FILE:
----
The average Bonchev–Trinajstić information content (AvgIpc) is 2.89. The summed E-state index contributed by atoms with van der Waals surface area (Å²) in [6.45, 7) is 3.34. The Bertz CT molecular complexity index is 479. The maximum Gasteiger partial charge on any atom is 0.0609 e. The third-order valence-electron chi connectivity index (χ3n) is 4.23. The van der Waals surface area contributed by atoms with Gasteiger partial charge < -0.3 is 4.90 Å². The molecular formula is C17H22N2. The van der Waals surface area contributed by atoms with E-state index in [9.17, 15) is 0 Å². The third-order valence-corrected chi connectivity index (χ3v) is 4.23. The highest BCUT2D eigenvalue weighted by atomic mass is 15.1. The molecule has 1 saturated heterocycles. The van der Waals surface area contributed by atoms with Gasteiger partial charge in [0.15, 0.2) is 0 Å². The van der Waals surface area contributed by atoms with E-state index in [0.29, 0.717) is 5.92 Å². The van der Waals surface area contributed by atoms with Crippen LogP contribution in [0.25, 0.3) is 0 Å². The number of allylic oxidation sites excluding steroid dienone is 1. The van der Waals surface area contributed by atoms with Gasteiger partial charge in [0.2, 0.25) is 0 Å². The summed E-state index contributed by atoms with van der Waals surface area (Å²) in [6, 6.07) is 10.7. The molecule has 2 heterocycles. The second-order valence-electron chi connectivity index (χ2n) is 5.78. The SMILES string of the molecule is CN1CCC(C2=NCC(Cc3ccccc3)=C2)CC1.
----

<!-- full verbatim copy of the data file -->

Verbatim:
The average Bonchev–Trinajstić information content (AvgIpc) is 2.89. The summed E-state index contributed by atoms with van der Waals surface area (Å²) in [6.45, 7) is 3.34. The Bertz CT molecular complexity index is 479. The maximum Gasteiger partial charge on any atom is 0.0609 e. The third-order valence-electron chi connectivity index (χ3n) is 4.23. The van der Waals surface area contributed by atoms with Gasteiger partial charge < -0.3 is 4.90 Å². The molecular formula is C17H22N2. The van der Waals surface area contributed by atoms with E-state index in [9.17, 15) is 0 Å². The third-order valence-corrected chi connectivity index (χ3v) is 4.23. The highest BCUT2D eigenvalue weighted by atomic mass is 15.1. The molecule has 1 saturated heterocycles. The van der Waals surface area contributed by atoms with Gasteiger partial charge in [0.15, 0.2) is 0 Å². The van der Waals surface area contributed by atoms with E-state index in [0.29, 0.717) is 5.92 Å². The van der Waals surface area contributed by atoms with Crippen LogP contribution in [0.25, 0.3) is 0 Å². The number of allylic oxidation sites excluding steroid dienone is 1. The van der Waals surface area contributed by atoms with Gasteiger partial charge in [0.2, 0.25) is 0 Å². The summed E-state index contributed by atoms with van der Waals surface area (Å²) in [6, 6.07) is 10.7. The molecule has 2 heterocycles. The second-order valence-electron chi connectivity index (χ2n) is 5.78. The SMILES string of the molecule is CN1CCC(C2=NCC(Cc3ccccc3)=C2)CC1.